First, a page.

In Britain and Japan, there were no police shootings last year. In the US, in 2013, there were 479. See here.
In “A Better Standard for the Use of Deadly Force,” New York Times, January 1, 2016, Olivia Boykin, Christopher Desir and Jed Rubenfeld, two students and a professor from Yale Law School, underline:
American police officers killed 74 unarmed black people in 2015. From January through July, according to The Washington Post, unarmed black men were seven times more likely than unarmed white men to die by police gunfire.
An analysis of F.B.I. data from 2010 to 2012 concluded that the police killed black men ages 15 to 19 at a rate 21 times greater than the statistic for white men the same age. Department of Justice numbers indicate that a black person is about four times as likely to die in custody or while being arrested than a white person is.” See here.
In response to my post on the police murder, defended by DA McGinty and his corrupt instructions to a grand jury, of Tamir Rice, a 12 year old, playing by himself with a toy gun in a park in Cleveland – see here – Andy Reid, who has long defended native americans and handled cases involving police shootings of young blacks, wrote a revealing letter on the ugly license to murder which the police, as a profession, have cultivated.
At police academies, for “dangerous situations” (anything in a ghetto…), American police are trained to shoot first and to kill, not to use lesser means or even scope out the situation. DAs rely on police testimony and thus, mostly protect them.
The figures at the end on how police are much less likely to die in their line of work than many other blue collar professions – loggers are 10 times more likely, trash collectors 3 times… – are also remarkable.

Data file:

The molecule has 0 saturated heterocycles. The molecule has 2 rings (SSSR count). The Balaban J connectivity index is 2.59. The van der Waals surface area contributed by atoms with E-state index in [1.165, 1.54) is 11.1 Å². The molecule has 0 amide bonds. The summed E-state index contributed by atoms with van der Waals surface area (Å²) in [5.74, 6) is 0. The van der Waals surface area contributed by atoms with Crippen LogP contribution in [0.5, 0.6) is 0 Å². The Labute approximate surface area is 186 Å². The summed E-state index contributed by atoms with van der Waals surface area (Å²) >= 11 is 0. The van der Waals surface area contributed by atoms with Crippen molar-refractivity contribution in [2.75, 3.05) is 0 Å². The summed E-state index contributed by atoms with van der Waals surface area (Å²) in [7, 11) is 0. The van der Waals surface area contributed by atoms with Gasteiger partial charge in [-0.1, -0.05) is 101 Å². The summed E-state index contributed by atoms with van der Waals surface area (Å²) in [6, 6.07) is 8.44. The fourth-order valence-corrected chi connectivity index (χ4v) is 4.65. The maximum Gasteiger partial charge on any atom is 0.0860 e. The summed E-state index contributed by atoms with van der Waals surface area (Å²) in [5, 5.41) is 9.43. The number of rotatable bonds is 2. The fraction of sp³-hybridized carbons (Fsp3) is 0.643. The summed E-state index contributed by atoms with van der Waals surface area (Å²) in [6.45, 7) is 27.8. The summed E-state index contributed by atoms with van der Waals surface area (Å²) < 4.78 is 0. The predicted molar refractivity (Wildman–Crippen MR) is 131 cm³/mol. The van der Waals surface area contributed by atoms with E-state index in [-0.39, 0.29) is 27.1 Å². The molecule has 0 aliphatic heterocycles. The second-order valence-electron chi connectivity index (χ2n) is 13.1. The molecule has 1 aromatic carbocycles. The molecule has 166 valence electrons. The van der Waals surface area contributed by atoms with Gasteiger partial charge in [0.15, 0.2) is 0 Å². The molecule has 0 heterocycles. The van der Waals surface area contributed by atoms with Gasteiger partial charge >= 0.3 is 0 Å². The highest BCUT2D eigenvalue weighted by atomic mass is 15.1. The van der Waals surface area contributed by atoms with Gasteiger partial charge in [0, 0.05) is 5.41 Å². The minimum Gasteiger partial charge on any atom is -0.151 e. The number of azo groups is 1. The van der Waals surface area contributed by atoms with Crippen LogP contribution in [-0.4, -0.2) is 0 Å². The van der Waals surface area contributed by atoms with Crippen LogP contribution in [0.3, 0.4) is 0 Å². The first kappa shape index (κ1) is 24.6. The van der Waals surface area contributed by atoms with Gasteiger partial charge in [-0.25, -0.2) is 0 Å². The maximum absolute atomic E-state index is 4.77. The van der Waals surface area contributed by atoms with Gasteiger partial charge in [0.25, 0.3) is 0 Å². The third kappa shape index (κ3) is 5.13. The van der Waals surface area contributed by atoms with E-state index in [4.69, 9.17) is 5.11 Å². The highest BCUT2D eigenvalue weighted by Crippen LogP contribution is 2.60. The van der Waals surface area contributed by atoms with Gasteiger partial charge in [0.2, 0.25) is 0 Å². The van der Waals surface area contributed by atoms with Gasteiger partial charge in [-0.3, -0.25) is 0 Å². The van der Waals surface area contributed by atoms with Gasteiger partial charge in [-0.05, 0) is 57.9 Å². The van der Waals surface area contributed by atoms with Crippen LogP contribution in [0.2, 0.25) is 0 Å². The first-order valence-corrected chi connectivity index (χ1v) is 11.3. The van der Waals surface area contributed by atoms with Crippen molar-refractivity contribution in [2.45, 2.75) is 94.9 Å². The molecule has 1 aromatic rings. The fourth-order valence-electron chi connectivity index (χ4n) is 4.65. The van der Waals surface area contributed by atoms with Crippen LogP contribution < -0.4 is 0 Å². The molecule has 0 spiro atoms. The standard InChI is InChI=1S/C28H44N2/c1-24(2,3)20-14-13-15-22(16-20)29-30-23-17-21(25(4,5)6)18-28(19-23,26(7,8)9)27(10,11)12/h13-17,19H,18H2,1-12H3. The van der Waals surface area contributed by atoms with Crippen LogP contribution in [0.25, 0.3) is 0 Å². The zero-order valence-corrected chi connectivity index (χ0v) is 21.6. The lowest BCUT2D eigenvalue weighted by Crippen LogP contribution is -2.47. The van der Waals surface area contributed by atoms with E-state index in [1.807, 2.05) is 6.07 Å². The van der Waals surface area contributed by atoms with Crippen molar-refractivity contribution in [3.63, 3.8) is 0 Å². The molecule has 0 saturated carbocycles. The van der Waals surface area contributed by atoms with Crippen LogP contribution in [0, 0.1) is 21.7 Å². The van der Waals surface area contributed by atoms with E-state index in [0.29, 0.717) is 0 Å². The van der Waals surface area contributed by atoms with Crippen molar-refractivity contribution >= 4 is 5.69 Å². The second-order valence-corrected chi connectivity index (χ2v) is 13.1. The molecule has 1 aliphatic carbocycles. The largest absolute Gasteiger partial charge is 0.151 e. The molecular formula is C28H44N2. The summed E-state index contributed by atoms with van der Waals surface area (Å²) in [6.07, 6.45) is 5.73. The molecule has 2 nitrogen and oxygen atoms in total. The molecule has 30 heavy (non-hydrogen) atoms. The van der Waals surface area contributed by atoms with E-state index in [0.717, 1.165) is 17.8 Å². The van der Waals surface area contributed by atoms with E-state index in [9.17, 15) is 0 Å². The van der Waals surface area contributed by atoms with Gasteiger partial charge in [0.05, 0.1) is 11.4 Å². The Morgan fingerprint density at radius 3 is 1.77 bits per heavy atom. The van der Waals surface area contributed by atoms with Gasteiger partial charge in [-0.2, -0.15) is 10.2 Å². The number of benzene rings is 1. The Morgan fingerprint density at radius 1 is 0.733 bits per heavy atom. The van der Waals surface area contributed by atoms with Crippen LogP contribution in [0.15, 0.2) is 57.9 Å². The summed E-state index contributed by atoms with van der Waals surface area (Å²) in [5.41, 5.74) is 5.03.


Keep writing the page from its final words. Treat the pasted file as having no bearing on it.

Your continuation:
Sadly, none of this is very surprising. The police emerged in the US in slave patrols in the 18th century and to bust strikes of immigrant workers in Chicago in the 19th (see Sam Mitrani, The Rise of the Chicago Police: Class and Class Conflict, 1860-94), They are still an army of Occupation, particularly in nonwhte communities, on behalf mainly of the rich.
Becoming a cop often involves shedding one’s other working class friends and isolating oneself,
Bill Arthrell, who has long taught in Cleveland, sent a letter about how he defuses conflict in the class:
Living in Cleveland and having taught in the inner-city of Cleveland for 31 years I am appalled, but not one bit surprised at the determination of the Grand Jury….er Timothy McGinty. He told the jury HE DID NOT WANT AN INDICTMENT and then orchestrated the jury by bringing in “experts” to underscore what he already had decided!
This is justice? In my classroom in Cleveland Schools my students and I often talked about the cops. I listened to their raw fear, intimidation and the harassment they experienced on a daily basis. We had two cops in each building in which I taught and I guarantee you that I broke up more fights than the police. The police were usually missing. If they did arrive the often maced students or using extreme force. I took blows from pugnacious students because I loved them and even when I was hit by a child I just hugged him or her. This miraculously ended most fights. I never stuck back; they were children.
In fact they were my children.
-Bill Arthrell, Cleveland, Ohio.”
And Ed Griffith sent the following note, along with a list of some 500 articles on police brutality:
Widespread Police Misconduct and an Expanding Prison Population
13-Where is Obama as Police Brutalize Citizens?
14-Obama Administration Stonewalling UN Questions about Abuse of Occupy Protesters
15-Revealed: How the FBI Coordinated the Crackdown on Occupy
16-How the US Turned Three Pacifists into Violent Terrorists
17-California man faces 13 years in jail for scribbling anti-bank messages in chalk
18-Pennsylvania Activist Arrested For Writing Pro-Health Care Message In Chalk
– See more at: http://www.occupy.com/article/two-years-after-being-shot-occupy-oakland-vet-scott-olsen-healing-%E2%80%94-and-suing#sthash.oKv3hvjU.dpuf